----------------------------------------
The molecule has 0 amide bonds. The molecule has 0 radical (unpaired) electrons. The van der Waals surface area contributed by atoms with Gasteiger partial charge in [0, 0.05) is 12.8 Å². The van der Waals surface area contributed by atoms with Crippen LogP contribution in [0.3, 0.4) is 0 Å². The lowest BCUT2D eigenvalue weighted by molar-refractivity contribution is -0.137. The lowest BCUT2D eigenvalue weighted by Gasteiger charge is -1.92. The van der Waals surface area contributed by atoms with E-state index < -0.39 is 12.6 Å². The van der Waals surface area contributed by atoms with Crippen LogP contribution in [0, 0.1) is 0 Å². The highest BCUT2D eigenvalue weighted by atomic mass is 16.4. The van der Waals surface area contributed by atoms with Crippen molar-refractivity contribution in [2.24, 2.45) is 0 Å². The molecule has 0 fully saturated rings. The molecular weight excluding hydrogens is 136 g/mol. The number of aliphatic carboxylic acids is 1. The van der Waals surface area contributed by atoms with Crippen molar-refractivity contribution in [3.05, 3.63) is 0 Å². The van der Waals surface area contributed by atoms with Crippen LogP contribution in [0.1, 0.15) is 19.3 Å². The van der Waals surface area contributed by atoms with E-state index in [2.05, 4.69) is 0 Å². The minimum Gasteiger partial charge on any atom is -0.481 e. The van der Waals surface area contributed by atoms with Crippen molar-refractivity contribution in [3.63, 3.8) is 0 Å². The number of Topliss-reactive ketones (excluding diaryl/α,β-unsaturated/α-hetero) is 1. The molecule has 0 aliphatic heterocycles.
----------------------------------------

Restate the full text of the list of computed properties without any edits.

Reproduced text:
The molecule has 0 amide bonds. The molecule has 0 radical (unpaired) electrons. The van der Waals surface area contributed by atoms with Gasteiger partial charge in [0, 0.05) is 12.8 Å². The van der Waals surface area contributed by atoms with Crippen LogP contribution in [0.3, 0.4) is 0 Å². The lowest BCUT2D eigenvalue weighted by molar-refractivity contribution is -0.137. The lowest BCUT2D eigenvalue weighted by Gasteiger charge is -1.92. The van der Waals surface area contributed by atoms with E-state index < -0.39 is 12.6 Å². The van der Waals surface area contributed by atoms with Crippen LogP contribution in [0, 0.1) is 0 Å². The highest BCUT2D eigenvalue weighted by atomic mass is 16.4. The van der Waals surface area contributed by atoms with Crippen molar-refractivity contribution in [2.24, 2.45) is 0 Å². The molecule has 0 fully saturated rings. The molecular weight excluding hydrogens is 136 g/mol. The number of aliphatic carboxylic acids is 1. The van der Waals surface area contributed by atoms with Crippen molar-refractivity contribution in [3.05, 3.63) is 0 Å². The van der Waals surface area contributed by atoms with Crippen LogP contribution in [0.1, 0.15) is 19.3 Å². The van der Waals surface area contributed by atoms with E-state index in [2.05, 4.69) is 0 Å². The minimum Gasteiger partial charge on any atom is -0.481 e. The van der Waals surface area contributed by atoms with Crippen molar-refractivity contribution in [3.63, 3.8) is 0 Å². The number of Topliss-reactive ketones (excluding diaryl/α,β-unsaturated/α-hetero) is 1. The molecule has 0 aliphatic heterocycles.